CommunityCare: An Outpatient Autoimmune Clinic
Bautz, Alexander William
MetadataShow full item record
A diagnosis of a chronic illness, and specifically an Autoimmune disease, tends to marginalize and isolate what is a growing global affected population. After diagnosis, patients are typically sent to specialized clinics and become a part of specialized support groups, while trying to integrate their lives with the parameters of their condition. Rather than continue with a specialized, fragmented approach to treatment and management, what if these illnesses that have so much in common could be brought together? If a clinic was to integrate medical, educational, and social interaction of the linked diseases, the healing environment could be much more successful. The CommunityCare Clinic would focus on creating opportunities for spontaneous interaction of the visitors. Whether a patient, parent, or part-time nutritionist, the various roles represented within the community each bring unique and valuable information to the collective knowledge of the network. The program balances the medical needs of a clinic (exam rooms, physician offices, treatment spaces, pharmacy) with educational spaces (partition-able classrooms, group therapy areas) and social gathering spaces (cafe, lounges, garden terraces). This blend of functions promotes a communication between inhabitants, as well as between the building and the surrounding community. Through this interplay of activity, the mental barrier of autoimmune illness, as well as that of medical clinics in general, can begin to erode and create a less stressful environment for patients, staff, family, and community members. This healthy environment could promote less staff turnover, foster greater medical advancements, educate the public of a growing issue, and most of all, empower the often marginalized affected population.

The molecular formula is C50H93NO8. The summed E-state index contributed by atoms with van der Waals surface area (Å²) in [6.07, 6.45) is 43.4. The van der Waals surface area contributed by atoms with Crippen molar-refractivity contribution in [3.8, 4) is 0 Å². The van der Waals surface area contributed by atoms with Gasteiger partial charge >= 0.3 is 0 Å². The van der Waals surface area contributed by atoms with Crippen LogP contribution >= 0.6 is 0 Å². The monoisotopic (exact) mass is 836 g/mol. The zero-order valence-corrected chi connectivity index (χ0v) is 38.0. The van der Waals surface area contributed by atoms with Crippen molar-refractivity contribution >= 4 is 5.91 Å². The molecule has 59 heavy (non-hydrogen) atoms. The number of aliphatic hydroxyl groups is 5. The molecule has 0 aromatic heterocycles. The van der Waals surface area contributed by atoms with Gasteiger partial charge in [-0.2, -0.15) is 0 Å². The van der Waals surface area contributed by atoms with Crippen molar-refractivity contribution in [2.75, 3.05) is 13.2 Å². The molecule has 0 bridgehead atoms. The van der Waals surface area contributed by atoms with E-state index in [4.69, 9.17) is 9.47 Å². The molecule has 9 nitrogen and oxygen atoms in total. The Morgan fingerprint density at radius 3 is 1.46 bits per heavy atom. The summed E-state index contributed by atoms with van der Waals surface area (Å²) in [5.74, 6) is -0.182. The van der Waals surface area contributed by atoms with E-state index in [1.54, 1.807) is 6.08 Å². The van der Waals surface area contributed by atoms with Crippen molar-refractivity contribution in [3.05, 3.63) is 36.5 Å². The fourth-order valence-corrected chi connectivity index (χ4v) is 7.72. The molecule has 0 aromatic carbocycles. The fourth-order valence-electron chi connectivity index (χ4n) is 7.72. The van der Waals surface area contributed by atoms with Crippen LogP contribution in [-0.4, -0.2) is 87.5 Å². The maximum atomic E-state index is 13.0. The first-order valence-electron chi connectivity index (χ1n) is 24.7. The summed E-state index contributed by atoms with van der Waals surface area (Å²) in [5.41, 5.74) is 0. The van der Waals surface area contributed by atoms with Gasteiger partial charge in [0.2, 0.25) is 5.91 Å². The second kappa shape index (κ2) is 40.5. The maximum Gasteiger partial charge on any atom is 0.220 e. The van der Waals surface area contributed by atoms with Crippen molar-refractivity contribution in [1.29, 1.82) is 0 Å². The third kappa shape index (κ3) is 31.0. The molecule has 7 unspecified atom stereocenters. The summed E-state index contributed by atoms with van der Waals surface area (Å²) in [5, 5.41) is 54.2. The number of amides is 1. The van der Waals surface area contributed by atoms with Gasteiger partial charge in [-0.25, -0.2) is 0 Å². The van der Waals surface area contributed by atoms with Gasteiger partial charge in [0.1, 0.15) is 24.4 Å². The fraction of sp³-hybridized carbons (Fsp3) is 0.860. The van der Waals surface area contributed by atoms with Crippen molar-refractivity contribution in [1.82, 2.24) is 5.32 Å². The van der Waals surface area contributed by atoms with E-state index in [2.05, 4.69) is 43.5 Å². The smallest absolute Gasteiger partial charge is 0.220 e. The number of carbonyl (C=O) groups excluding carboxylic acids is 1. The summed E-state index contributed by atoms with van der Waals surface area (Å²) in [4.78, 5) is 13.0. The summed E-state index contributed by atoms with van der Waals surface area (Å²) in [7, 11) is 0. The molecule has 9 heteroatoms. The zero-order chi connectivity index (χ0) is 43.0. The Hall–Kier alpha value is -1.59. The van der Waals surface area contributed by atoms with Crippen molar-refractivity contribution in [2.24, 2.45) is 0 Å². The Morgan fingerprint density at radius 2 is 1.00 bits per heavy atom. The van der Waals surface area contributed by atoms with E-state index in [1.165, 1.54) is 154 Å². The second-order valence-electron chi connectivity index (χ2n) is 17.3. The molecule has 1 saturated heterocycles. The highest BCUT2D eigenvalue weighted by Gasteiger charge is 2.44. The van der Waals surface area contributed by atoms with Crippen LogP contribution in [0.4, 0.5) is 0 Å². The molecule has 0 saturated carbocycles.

- Architecture